Anxiety grips Afghan financial market as Pakistan faces terror listing

In this file photo, Afghan men wait to withdraw money from the Kabul Bank in Kabul. Afghanistan’s Chamber of Commerce warned traders and business community this week from dealing with Pakistan currency fearing the placing of Pakistan on FATF’s gray list. (SHAH MARAI/AFP)
Updated 13 June 2018
0

Anxiety grips Afghan financial market as Pakistan faces terror listing

  • Afghan traders and money-changers using Iranian currency are struggling with the fallout of US sanctions on the Islamic Republic
  • In about a dozen provinces, Afghans rely on rupees for their daily transactions, despite government moves to ban the use of foreign currency in routine transactions

KABUL: Afghanistan’s traders fear the expected placing of Pakistan on a global terrorist financing watchlist could seriously affect bilateral trade, which is mostly conducted in Pakistani currency.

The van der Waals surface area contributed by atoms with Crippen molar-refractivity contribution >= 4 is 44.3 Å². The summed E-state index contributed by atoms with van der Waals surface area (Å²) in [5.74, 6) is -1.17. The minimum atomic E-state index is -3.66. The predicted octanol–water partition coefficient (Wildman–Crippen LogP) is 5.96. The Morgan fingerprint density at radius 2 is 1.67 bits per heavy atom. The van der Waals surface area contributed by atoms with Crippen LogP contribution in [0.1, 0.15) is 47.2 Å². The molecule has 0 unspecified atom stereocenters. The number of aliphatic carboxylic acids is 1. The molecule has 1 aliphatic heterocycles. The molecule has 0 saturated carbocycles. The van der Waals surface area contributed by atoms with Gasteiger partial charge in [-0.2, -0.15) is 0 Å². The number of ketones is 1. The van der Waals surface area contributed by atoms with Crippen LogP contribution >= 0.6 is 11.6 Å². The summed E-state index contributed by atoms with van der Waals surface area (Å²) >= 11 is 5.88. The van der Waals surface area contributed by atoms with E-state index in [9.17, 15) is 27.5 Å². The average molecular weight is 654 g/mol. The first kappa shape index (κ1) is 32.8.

The traders are already facing financial losses from the recent re-imposition of US sanctions on neighboring Iran.
The US and its European allies recently co-sponsored a motion calling for nuclear-armed Pakistan to be placed on a gray list of nations deemed to be doing too little to comply with anti-terrorist financing and anti-money laundering regulations under Financial Action Task Force (FATF).
The motion is expected to be enforced this month.
Afghan traders and money-changers, conducting transactions in Iranian currency, are already reeling from the fallout of US sanctions on the Islamic Republic. 
Afghanistan’s Chamber of Commerce fears the placing of Pakistan on FATF’s gray list will have an even more devastating effect on the country’s foreign-reliant economy.
“In general, our concern is that sanctions on Iran and the inclusion of Pakistan on the gray list without doubt will damage trade and transaction,” Khan Jan Alokozai, deputy head of Chamber of Commerce and Industries, told Arab News on Wednesday.